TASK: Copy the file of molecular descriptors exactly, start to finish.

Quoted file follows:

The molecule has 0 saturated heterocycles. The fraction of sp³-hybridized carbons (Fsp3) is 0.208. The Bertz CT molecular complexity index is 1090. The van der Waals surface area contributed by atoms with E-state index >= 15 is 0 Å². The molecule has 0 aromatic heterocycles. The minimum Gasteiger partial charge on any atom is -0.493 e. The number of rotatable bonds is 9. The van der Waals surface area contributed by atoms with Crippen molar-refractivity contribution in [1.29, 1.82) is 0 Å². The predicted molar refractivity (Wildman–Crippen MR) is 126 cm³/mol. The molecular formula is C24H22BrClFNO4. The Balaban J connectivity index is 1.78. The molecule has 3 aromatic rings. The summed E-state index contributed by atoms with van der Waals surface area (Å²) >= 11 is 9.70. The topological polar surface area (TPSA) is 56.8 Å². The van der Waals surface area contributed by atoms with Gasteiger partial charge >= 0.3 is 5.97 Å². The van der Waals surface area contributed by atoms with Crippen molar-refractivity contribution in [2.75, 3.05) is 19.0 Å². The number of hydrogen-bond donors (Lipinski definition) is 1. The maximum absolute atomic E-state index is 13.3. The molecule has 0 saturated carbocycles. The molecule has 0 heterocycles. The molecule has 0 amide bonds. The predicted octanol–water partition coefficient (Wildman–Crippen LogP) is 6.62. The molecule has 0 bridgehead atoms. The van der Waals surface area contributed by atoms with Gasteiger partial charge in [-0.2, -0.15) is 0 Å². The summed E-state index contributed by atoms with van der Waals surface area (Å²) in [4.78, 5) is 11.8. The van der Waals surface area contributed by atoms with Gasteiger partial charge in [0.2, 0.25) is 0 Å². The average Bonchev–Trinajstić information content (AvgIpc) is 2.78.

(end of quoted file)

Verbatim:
The molecule has 0 saturated heterocycles. The fraction of sp³-hybridized carbons (Fsp3) is 0.208. The Bertz CT molecular complexity index is 1090. The van der Waals surface area contributed by atoms with E-state index >= 15 is 0 Å². The molecule has 0 aromatic heterocycles. The minimum Gasteiger partial charge on any atom is -0.493 e. The number of rotatable bonds is 9. The van der Waals surface area contributed by atoms with Crippen molar-refractivity contribution in [1.29, 1.82) is 0 Å². The predicted molar refractivity (Wildman–Crippen MR) is 126 cm³/mol. The molecular formula is C24H22BrClFNO4. The Balaban J connectivity index is 1.78. The molecule has 3 aromatic rings. The summed E-state index contributed by atoms with van der Waals surface area (Å²) >= 11 is 9.70. The topological polar surface area (TPSA) is 56.8 Å². The van der Waals surface area contributed by atoms with Gasteiger partial charge >= 0.3 is 5.97 Å². The van der Waals surface area contributed by atoms with Crippen molar-refractivity contribution in [2.75, 3.05) is 19.0 Å². The number of hydrogen-bond donors (Lipinski definition) is 1. The maximum absolute atomic E-state index is 13.3. The molecule has 0 saturated carbocycles. The molecule has 0 heterocycles. The molecule has 0 amide bonds. The predicted octanol–water partition coefficient (Wildman–Crippen LogP) is 6.62. The molecule has 0 bridgehead atoms. The van der Waals surface area contributed by atoms with Gasteiger partial charge in [-0.2, -0.15) is 0 Å². The summed E-state index contributed by atoms with van der Waals surface area (Å²) in [4.78, 5) is 11.8. The van der Waals surface area contributed by atoms with Gasteiger partial charge in [0.2, 0.25) is 0 Å². The average Bonchev–Trinajstić information content (AvgIpc) is 2.78.